The Cool Water of the Koran (Part III)

“Verily God does not change the condition of a people unless they change what is in themselves.” Koran (13:11)

Dear friend:

I hear you, but I am not quite sure if you hear me. You are hypnotized with the sound and fury of our era. The cacophony of the here and now drowns anyone seeking to speak, write and contemplate on what is eternal.


There are presently more than a billion Muslims in the world. There are twice as many people who are Christians. There are probably over 900 million Hindus, over 370 million Buddhists, and the Jews number around 15 million. These numbers can be read in many different ways. But surely it cannot be said that people belonging to different faith-traditions share a monolithic view of their faith. There exists greater variety of thinking and practice within each faith than is often acknowledged. Africans belonging to the Anglican Church, for instance, increasingly view American Episcopalians with suspicion if not derision.

You mention, derisively, that I belong to a miniscule and inconsequential minority among Muslims. You assume this on the basis of what I have shared with you. You also dismiss the notion of “moderate” Muslims, and insist without much reflection that Muslims are incapable of reform since their belief is false. In other words, you indicate the prerequisite of reform for Muslims is repudiating Islam.

In this letter I will confine myself to the issue of reform and your dismissal of “moderate” Muslims. You assume that I am part of a miniscule minority. All I can say to you is that I am not alone among Muslims that believe that in worshipping God – the One, Alone and Incomparable in His Majesty and Compassion – lies true freedom; the freedom of becoming and of being free from all false belief and ideology. It is this freedom, derived as God’s blessings, that provides not only peace and tranquility, but the detachment be in the world without being ensnared by its charms or repelled by its faults.


The Koran teaches that reform is an inward journey of change, transformation and transcendence in an individual. The outward reality for an individual is the community with which he is attached by circumstances or by choice. Rarely (perhaps never) is the inner reality of an individual in harmony with the outer circumstances of his life. Jesus was enmeshed in the politics of his time, as were Moses and Muhammad. Politics is without exception messy. It is the space where many interests collide.

Religion in the form given to it by humans is a human construction. We shape the vessel that holds our water. Form without faith is an empty vessel, and faith as life-giving water needs a vessel in which to be contained.

Reform is the capacity of individuals to receive and hold the water of faith, and grow. An incapacity for receiving, retaining and increasing the volume of water makes the shell hard, eventually barren. The absence of faith makes individuals into cynics.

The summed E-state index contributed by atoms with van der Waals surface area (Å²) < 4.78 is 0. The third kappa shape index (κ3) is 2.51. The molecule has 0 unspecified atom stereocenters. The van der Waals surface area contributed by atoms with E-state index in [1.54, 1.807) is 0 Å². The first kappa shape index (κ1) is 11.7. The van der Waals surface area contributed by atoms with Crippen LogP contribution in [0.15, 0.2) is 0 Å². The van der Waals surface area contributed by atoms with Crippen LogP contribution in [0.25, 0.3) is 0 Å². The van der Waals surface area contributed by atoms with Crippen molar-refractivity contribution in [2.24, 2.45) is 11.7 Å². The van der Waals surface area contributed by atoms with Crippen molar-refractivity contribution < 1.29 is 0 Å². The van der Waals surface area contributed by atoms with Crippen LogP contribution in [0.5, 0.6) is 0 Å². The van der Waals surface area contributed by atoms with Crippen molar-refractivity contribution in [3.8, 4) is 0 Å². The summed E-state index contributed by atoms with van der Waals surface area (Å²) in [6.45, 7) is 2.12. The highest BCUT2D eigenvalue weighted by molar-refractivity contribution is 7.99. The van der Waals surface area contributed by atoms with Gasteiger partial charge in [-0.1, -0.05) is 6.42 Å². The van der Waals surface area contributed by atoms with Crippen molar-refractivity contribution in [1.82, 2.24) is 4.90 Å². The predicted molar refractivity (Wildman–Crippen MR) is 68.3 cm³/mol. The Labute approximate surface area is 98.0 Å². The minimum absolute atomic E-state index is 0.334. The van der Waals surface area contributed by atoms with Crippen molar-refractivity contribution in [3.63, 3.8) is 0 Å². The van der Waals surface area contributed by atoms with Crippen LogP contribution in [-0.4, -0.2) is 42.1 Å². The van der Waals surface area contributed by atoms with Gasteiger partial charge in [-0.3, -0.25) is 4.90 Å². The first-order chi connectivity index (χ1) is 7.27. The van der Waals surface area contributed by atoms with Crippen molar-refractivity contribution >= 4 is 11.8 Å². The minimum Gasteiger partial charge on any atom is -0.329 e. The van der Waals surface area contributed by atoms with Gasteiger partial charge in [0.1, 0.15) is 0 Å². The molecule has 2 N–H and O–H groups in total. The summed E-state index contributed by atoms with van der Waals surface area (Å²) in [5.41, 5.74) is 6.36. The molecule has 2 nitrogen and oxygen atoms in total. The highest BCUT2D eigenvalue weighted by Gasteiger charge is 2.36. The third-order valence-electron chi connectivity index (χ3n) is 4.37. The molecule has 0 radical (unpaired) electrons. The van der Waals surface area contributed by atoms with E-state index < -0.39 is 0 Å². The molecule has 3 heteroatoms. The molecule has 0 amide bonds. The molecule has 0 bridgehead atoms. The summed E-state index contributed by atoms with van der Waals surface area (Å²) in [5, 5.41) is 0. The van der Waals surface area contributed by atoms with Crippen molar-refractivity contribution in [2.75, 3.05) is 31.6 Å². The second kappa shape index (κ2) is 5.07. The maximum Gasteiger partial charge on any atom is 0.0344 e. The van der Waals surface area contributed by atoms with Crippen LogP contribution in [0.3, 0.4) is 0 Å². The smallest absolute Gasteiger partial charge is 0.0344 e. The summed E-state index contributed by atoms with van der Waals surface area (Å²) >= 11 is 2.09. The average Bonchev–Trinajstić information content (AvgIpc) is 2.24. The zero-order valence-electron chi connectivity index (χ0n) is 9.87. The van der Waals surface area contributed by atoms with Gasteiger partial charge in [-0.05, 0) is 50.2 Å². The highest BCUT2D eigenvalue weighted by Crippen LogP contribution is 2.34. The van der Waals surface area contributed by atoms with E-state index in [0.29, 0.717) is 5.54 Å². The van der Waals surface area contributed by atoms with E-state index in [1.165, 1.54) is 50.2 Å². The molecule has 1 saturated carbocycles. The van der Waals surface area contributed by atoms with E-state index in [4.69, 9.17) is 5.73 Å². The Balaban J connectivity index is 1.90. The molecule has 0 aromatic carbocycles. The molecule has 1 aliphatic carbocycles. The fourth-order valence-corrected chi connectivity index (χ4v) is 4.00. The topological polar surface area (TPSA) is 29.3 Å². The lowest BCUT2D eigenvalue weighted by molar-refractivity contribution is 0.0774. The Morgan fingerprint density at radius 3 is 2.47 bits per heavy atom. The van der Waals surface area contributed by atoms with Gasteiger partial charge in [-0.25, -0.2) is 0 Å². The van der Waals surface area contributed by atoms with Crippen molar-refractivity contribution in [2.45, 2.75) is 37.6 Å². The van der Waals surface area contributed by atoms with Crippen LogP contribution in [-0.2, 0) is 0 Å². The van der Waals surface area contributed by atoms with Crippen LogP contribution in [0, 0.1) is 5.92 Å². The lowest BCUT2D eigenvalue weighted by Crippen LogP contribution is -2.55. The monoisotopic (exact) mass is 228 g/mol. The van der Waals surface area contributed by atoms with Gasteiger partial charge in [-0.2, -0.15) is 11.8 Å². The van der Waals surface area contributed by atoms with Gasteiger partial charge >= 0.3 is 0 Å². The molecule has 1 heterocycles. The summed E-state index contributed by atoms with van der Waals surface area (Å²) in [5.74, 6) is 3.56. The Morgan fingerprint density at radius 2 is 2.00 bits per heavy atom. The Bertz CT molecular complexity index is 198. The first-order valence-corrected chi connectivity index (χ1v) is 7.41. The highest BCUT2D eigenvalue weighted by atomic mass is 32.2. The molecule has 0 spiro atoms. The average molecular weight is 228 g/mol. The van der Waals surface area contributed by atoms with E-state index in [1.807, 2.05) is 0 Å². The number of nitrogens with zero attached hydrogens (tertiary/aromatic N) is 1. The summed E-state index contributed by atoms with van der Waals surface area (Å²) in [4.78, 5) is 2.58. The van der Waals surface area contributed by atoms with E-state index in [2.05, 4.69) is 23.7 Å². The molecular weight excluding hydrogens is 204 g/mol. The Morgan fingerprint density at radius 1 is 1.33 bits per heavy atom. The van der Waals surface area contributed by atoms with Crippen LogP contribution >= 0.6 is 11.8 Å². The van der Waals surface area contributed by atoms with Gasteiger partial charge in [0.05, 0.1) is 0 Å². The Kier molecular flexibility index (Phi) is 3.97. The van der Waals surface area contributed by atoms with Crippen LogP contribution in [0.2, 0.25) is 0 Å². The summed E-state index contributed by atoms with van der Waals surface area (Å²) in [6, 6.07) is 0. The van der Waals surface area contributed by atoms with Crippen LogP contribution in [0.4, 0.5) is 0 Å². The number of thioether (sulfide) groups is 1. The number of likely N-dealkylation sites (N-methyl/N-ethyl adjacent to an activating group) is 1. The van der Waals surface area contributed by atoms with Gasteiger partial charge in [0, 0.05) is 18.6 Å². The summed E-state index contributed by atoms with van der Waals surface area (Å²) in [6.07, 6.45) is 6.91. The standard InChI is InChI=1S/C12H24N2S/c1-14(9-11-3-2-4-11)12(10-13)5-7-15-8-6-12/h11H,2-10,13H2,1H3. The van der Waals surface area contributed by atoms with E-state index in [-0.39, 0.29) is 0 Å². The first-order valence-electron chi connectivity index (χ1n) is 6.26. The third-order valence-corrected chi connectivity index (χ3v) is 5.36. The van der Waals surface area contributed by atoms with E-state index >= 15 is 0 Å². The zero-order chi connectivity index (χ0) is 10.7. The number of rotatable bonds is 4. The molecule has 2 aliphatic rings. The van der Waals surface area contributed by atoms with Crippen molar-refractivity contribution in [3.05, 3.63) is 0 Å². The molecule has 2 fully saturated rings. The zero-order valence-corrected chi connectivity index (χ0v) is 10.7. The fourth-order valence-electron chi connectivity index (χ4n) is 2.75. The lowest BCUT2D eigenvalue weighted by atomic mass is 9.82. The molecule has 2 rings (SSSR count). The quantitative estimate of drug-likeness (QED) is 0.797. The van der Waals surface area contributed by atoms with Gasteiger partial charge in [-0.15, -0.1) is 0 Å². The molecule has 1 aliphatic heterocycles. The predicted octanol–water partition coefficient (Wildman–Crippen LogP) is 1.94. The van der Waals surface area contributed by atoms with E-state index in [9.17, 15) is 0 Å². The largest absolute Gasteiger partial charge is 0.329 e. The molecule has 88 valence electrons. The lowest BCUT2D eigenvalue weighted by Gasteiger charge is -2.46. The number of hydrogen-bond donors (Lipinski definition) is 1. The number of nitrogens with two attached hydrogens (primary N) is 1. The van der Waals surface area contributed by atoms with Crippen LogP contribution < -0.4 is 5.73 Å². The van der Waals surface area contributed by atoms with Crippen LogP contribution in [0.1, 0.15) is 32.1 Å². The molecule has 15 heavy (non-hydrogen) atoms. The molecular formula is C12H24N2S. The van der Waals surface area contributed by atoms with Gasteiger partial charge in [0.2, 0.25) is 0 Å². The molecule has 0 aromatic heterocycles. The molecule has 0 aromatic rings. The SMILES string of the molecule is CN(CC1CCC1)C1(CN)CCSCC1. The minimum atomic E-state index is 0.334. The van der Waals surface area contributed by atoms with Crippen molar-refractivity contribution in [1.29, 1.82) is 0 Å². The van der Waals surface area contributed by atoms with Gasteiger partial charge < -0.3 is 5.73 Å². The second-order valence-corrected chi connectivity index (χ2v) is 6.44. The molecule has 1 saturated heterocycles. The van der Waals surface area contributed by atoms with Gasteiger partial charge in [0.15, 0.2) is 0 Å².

A turning towards God is the first step in reform, and moving towards Him is the process of reform. Only a bigot will insist the first step and the process can only occur within the exclusive framework of a single religion; that God denies those who seek Him except if they come in am “approved” form.

In faith all men stand alone when contemplating, seeking and worshipping God. The quality of man’s faith is found not in his catechism but his conduct. The Koran declares that those who are dearest to God are those with the best conduct. In return God provides “for serenity in the hearts of believers so that their faith may increase with belief.”

In the realm of politics human beings confront each other individually and in groups with respect or with anger, or with all the other emotions in between that define us. Our politics is of our making — even when we fight over the meaning of God. When we quarrel over religion and maim and kill each other as a result, we are merely quarreling over the shape of the vessel.


God is not neutral in the struggle between belief and unbelief, or between freedom and tyranny. God has clearly indicated, for those with ears to hear, whose side He favours in this struggle. God has sent prophets and nurtured saints to guide us through our confusion and remind us of our responsibility. At times these prophets have succeeded in taming the passions and the evil in the hearts of men. At other times they have failed or fallen victim to the hands of unbelievers. Moses never entered the Promised Land. Jesus was crucified. Muhammad’s family massacred. Such is the nature of the struggle, and evil has often prevailed until good has paid in sacrifice to triumph over evil.

History records our successes and our failures. Civilizations have risen and then fallen. Mighty earthly powers have defied or denied God, repressed people of belief, scorned the idea of freedom and built temples to tyranny. For a little while these powers have appeared indestructible, but as we take a walk through history we see their empty, barren ruins. The water still flows.

You ask where are the “moderate” Muslims and why they have not done “enough” to defeat those jihadi Muslims dedicated to violence and bigotry? Since they have not done enough – however you measure what is enough – you conclude there cannot be “moderate” Muslims.

I confess that at times I to feel that Muslims have not taken sufficient responsibility for themselves to defeat the jihadi Muslims who have defiled Islam. The nature of any such engagement is, however, in the realm of politics, and all you need to do is pause and consider what is really taking place in the greater Middle East and beyond where Muslims constitute a majority population within a country.